A study was recently conducted by researchers from the International Agency for Research on Cancer in collaboration with the NN. Blokhin National Medical Research Center of Oncology in Russia. It revealed that individuals diagnosed with lung cancer experienced significant health improvement after quitting smoking.
While what’s ideal is that you don’t need to wait to have lung cancer before you quit smoking, this result brought hope to smokers with lung cancer. The research collected data from 517 recruits who were current smokers during the time they were diagnosed with early-stage lung cancer.
The population samples came from two sites in Moscow, Russia. Out of the 517 lung cancer patients, 44.5% quit smoking. The resulting data showed that patients who quit smoking were likely to live 6.6 years.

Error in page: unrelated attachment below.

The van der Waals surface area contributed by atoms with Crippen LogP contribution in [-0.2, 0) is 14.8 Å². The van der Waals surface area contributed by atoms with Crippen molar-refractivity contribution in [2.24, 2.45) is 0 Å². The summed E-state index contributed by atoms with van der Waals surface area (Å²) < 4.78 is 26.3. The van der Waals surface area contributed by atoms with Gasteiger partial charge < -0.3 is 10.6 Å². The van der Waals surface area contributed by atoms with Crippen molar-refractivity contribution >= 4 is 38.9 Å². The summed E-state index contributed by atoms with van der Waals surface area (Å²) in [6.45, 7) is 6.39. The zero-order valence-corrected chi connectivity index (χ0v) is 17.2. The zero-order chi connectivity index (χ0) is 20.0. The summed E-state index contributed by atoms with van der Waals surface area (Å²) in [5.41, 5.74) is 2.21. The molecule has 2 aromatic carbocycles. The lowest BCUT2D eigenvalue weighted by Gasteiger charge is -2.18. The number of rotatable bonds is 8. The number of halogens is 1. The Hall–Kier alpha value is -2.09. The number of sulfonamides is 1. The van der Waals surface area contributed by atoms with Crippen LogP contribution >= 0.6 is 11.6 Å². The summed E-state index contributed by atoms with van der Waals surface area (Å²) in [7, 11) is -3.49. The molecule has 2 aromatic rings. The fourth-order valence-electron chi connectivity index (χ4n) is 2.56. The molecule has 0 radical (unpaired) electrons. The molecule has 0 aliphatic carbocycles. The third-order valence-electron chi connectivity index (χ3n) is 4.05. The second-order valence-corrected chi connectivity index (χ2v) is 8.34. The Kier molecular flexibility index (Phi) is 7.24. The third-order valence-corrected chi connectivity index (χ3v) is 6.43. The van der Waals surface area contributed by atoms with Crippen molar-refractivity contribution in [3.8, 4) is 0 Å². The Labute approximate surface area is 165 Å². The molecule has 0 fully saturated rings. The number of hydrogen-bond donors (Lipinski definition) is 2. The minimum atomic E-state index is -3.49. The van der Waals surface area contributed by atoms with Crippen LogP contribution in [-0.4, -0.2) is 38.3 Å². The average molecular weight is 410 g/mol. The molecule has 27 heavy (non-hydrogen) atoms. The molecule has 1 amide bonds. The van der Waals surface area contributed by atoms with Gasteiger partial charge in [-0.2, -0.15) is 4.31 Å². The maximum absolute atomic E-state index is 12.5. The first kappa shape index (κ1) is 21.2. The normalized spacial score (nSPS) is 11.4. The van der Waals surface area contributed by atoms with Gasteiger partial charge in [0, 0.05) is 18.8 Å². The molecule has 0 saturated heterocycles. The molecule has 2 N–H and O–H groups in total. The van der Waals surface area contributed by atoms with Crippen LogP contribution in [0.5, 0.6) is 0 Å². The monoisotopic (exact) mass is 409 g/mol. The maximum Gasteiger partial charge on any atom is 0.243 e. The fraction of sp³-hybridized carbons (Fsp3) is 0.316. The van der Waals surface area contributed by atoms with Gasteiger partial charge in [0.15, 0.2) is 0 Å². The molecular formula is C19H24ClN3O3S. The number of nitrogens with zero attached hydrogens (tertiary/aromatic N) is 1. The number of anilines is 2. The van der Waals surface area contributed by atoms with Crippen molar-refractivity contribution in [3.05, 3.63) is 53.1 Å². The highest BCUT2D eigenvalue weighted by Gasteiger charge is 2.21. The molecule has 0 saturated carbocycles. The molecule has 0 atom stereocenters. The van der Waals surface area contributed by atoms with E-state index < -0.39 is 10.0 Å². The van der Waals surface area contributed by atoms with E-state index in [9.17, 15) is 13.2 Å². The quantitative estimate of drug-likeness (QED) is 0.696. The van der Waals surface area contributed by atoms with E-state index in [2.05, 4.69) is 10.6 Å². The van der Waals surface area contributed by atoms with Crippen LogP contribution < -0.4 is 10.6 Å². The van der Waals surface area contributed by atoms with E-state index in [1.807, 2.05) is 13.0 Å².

This was a significantly higher number compared to the predicted 4.8 years. It also showed that they would live without cancer for 3.9 years to 5.7 years and slow down their disease from 6 years to 7 years.
Meanwhile, similar results came out from a study published in the Journal of Thoracic Oncology where the high rate of smoking cessation resulted in a low recurrence. Overall, these findings reveal that smoking cessation improves prognosis and reduces the risk of recurrence.